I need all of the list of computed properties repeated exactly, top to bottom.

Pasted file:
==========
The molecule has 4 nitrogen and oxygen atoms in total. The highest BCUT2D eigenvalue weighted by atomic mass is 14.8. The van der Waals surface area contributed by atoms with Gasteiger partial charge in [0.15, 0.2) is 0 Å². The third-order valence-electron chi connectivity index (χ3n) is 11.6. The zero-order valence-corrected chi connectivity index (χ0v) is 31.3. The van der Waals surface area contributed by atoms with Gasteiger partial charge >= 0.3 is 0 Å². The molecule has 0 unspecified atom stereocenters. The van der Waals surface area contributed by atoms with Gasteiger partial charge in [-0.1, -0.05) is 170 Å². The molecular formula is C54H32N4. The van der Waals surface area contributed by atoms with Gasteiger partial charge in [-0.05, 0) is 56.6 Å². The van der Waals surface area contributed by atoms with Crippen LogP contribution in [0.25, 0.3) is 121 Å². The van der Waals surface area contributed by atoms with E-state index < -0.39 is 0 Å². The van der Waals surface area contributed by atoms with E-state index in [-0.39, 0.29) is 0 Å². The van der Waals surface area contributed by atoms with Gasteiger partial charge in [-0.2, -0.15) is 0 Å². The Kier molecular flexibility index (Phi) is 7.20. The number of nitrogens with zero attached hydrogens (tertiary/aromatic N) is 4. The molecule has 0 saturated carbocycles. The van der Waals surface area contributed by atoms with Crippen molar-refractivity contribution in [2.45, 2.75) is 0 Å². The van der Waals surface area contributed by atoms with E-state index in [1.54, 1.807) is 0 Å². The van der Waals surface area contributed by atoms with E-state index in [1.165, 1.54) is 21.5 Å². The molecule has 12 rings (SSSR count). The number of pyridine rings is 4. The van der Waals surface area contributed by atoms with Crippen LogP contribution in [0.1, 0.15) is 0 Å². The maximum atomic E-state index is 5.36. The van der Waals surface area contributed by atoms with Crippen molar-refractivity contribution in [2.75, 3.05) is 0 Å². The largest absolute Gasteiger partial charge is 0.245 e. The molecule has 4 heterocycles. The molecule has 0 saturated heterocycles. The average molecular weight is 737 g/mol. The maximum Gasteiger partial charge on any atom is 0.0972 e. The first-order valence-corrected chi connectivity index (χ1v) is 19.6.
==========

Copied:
The molecule has 4 nitrogen and oxygen atoms in total. The highest BCUT2D eigenvalue weighted by atomic mass is 14.8. The van der Waals surface area contributed by atoms with Gasteiger partial charge in [0.15, 0.2) is 0 Å². The third-order valence-electron chi connectivity index (χ3n) is 11.6. The zero-order valence-corrected chi connectivity index (χ0v) is 31.3. The van der Waals surface area contributed by atoms with Gasteiger partial charge >= 0.3 is 0 Å². The molecule has 0 unspecified atom stereocenters. The van der Waals surface area contributed by atoms with Gasteiger partial charge in [-0.1, -0.05) is 170 Å². The molecular formula is C54H32N4. The van der Waals surface area contributed by atoms with Gasteiger partial charge in [-0.05, 0) is 56.6 Å². The van der Waals surface area contributed by atoms with Crippen LogP contribution in [0.25, 0.3) is 121 Å². The van der Waals surface area contributed by atoms with E-state index < -0.39 is 0 Å². The van der Waals surface area contributed by atoms with E-state index in [-0.39, 0.29) is 0 Å². The van der Waals surface area contributed by atoms with Gasteiger partial charge in [-0.2, -0.15) is 0 Å². The Kier molecular flexibility index (Phi) is 7.20. The number of nitrogens with zero attached hydrogens (tertiary/aromatic N) is 4. The molecule has 0 saturated carbocycles. The van der Waals surface area contributed by atoms with Crippen molar-refractivity contribution in [2.45, 2.75) is 0 Å². The van der Waals surface area contributed by atoms with E-state index in [1.54, 1.807) is 0 Å². The van der Waals surface area contributed by atoms with E-state index in [1.165, 1.54) is 21.5 Å². The molecule has 12 rings (SSSR count). The number of pyridine rings is 4. The van der Waals surface area contributed by atoms with Crippen LogP contribution in [0.1, 0.15) is 0 Å². The maximum atomic E-state index is 5.36. The van der Waals surface area contributed by atoms with Crippen molar-refractivity contribution in [2.75, 3.05) is 0 Å². The largest absolute Gasteiger partial charge is 0.245 e. The molecule has 4 heterocycles. The molecule has 0 saturated heterocycles. The average molecular weight is 737 g/mol. The maximum Gasteiger partial charge on any atom is 0.0972 e. The first-order valence-corrected chi connectivity index (χ1v) is 19.6.